At MWC this week, Samsung announced the Gear 2 and Gear Neo, both of which run on its Tizen platform. While both of these are a significant improvement over the previous model, the smartwatch market has changed a lot since the release of the Galaxy Gear last year. New models have been released, with new technologies and packaging at the forefront in two of the market’s most compelling offerings.
Qualcomm’s Toq is large and somewhat cumbersome for a watch, and lacks features like iOS compatibility. However, the important part is that it showcases Qualcomm’s low-power Mirasol display technology, which combines some of the low power consumption of E-Ink with the higher response times and colors of LCDs. While it may consume slightly more power than E-Ink, or have less vibrant colors than LCDs, this is arguably a best-of-both worlds technology that is probably one of the best options for smartwatch displays. While this first-gen attempt is expensive and probably best suited to early adopters, the technology showcased here is certainly going to be exciting to watch.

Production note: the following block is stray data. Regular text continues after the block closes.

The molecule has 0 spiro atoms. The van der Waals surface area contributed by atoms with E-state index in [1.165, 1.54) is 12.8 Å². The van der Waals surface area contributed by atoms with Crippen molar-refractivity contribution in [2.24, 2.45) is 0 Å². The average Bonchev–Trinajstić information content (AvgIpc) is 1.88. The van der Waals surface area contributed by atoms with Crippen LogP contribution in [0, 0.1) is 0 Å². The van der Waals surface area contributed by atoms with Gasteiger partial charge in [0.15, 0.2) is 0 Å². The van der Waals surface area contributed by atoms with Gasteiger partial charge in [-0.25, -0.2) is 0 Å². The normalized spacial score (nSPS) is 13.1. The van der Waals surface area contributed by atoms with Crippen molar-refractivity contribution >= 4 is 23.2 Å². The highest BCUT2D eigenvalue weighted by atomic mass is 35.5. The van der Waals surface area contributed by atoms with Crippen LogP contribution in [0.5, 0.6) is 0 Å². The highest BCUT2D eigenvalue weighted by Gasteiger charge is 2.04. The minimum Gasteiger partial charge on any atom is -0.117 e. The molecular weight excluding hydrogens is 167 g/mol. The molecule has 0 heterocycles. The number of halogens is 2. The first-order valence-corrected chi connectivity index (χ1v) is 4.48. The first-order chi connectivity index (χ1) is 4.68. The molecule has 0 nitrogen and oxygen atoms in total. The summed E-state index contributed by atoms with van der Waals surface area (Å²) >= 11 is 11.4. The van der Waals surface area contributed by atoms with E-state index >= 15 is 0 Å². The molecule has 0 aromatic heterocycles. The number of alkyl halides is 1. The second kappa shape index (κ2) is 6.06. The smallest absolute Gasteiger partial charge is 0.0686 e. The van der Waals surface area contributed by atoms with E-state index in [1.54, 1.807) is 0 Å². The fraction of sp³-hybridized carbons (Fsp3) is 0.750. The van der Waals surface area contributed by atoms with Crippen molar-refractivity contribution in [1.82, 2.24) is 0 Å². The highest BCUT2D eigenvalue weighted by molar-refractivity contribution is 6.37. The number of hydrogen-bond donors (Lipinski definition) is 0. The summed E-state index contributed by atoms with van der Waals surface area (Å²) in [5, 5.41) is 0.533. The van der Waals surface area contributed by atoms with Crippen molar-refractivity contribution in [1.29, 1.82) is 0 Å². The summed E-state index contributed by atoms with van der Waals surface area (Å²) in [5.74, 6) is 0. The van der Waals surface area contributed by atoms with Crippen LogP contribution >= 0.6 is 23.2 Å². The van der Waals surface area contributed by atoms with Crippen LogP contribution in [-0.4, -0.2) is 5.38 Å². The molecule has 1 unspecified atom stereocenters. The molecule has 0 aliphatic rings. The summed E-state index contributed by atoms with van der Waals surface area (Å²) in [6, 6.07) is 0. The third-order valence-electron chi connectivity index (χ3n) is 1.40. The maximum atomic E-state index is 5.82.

Another new development is the Pebble Steel. Released at CES, Pebble’s second effort is probably the most desirable smartwatch on the market today. While it commands a price premium over the original Pebble (with which it shares internals), this new model adds a thinner, steel case that looks more like a normal watch and less like a gadget. Pebble has started to allow applications to be developed for the devices, and notification forwarding works just as well as it always has. This is not to say it is without its issues, but the Pebble Steel is definitively the most desirable model available today.
The nascent wearables space is starting to see some really compelling options released, but it’s hard to see things going anywhere but up. The current models are the best we’ve seen yet, and represent significant improvements over the first generation’s chunky, plasticky models. Exciting models are slated to be released into the next year, with established players like Sony and rumored devices from Microsoft and Apple scrambling to get a piece of the market.
Brett is currently a student at Arizona State University studying Computer Science. He enjoys camping, learning about technology, and watching movies.